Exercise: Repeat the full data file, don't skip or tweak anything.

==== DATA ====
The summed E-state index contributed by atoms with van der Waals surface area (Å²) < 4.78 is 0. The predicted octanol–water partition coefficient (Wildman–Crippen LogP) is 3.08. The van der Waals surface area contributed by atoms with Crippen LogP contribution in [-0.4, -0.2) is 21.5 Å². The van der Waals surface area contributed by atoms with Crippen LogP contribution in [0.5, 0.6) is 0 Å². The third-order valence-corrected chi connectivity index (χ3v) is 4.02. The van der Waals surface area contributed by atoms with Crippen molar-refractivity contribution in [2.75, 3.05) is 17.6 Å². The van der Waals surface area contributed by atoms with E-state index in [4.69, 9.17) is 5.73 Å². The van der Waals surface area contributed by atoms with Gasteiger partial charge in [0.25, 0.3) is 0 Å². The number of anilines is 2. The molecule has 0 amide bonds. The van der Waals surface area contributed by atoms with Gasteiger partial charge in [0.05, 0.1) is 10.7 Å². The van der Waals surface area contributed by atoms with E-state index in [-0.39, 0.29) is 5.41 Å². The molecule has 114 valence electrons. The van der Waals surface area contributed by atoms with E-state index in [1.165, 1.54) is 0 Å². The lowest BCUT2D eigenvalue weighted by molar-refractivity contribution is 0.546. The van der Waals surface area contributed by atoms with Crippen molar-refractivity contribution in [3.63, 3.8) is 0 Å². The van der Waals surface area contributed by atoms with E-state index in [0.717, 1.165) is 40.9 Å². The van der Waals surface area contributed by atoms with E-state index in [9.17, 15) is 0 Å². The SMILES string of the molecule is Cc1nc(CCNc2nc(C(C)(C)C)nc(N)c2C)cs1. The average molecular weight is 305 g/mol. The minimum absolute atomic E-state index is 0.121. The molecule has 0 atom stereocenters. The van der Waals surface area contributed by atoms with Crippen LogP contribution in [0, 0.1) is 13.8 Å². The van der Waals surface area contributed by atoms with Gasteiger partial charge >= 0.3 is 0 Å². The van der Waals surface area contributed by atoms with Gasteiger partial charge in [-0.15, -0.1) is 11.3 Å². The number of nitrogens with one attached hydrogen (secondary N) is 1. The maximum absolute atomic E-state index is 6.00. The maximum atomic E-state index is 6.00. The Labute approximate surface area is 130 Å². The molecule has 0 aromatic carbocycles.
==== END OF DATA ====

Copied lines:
The summed E-state index contributed by atoms with van der Waals surface area (Å²) < 4.78 is 0. The predicted octanol–water partition coefficient (Wildman–Crippen LogP) is 3.08. The van der Waals surface area contributed by atoms with Crippen LogP contribution in [-0.4, -0.2) is 21.5 Å². The van der Waals surface area contributed by atoms with Crippen LogP contribution in [0.5, 0.6) is 0 Å². The third-order valence-corrected chi connectivity index (χ3v) is 4.02. The van der Waals surface area contributed by atoms with Crippen molar-refractivity contribution in [2.75, 3.05) is 17.6 Å². The van der Waals surface area contributed by atoms with E-state index in [4.69, 9.17) is 5.73 Å². The van der Waals surface area contributed by atoms with Gasteiger partial charge in [0.25, 0.3) is 0 Å². The number of anilines is 2. The molecule has 0 amide bonds. The van der Waals surface area contributed by atoms with Gasteiger partial charge in [0.05, 0.1) is 10.7 Å². The van der Waals surface area contributed by atoms with E-state index in [-0.39, 0.29) is 5.41 Å². The molecule has 114 valence electrons. The van der Waals surface area contributed by atoms with E-state index in [1.165, 1.54) is 0 Å². The lowest BCUT2D eigenvalue weighted by molar-refractivity contribution is 0.546. The van der Waals surface area contributed by atoms with Crippen molar-refractivity contribution in [3.63, 3.8) is 0 Å². The van der Waals surface area contributed by atoms with E-state index in [0.717, 1.165) is 40.9 Å². The van der Waals surface area contributed by atoms with E-state index in [9.17, 15) is 0 Å². The SMILES string of the molecule is Cc1nc(CCNc2nc(C(C)(C)C)nc(N)c2C)cs1. The average molecular weight is 305 g/mol. The minimum absolute atomic E-state index is 0.121. The molecule has 0 atom stereocenters. The van der Waals surface area contributed by atoms with Crippen LogP contribution in [0, 0.1) is 13.8 Å². The van der Waals surface area contributed by atoms with Gasteiger partial charge >= 0.3 is 0 Å². The van der Waals surface area contributed by atoms with Gasteiger partial charge in [-0.15, -0.1) is 11.3 Å². The number of nitrogens with one attached hydrogen (secondary N) is 1. The maximum absolute atomic E-state index is 6.00. The maximum atomic E-state index is 6.00. The Labute approximate surface area is 130 Å². The molecule has 0 aromatic carbocycles.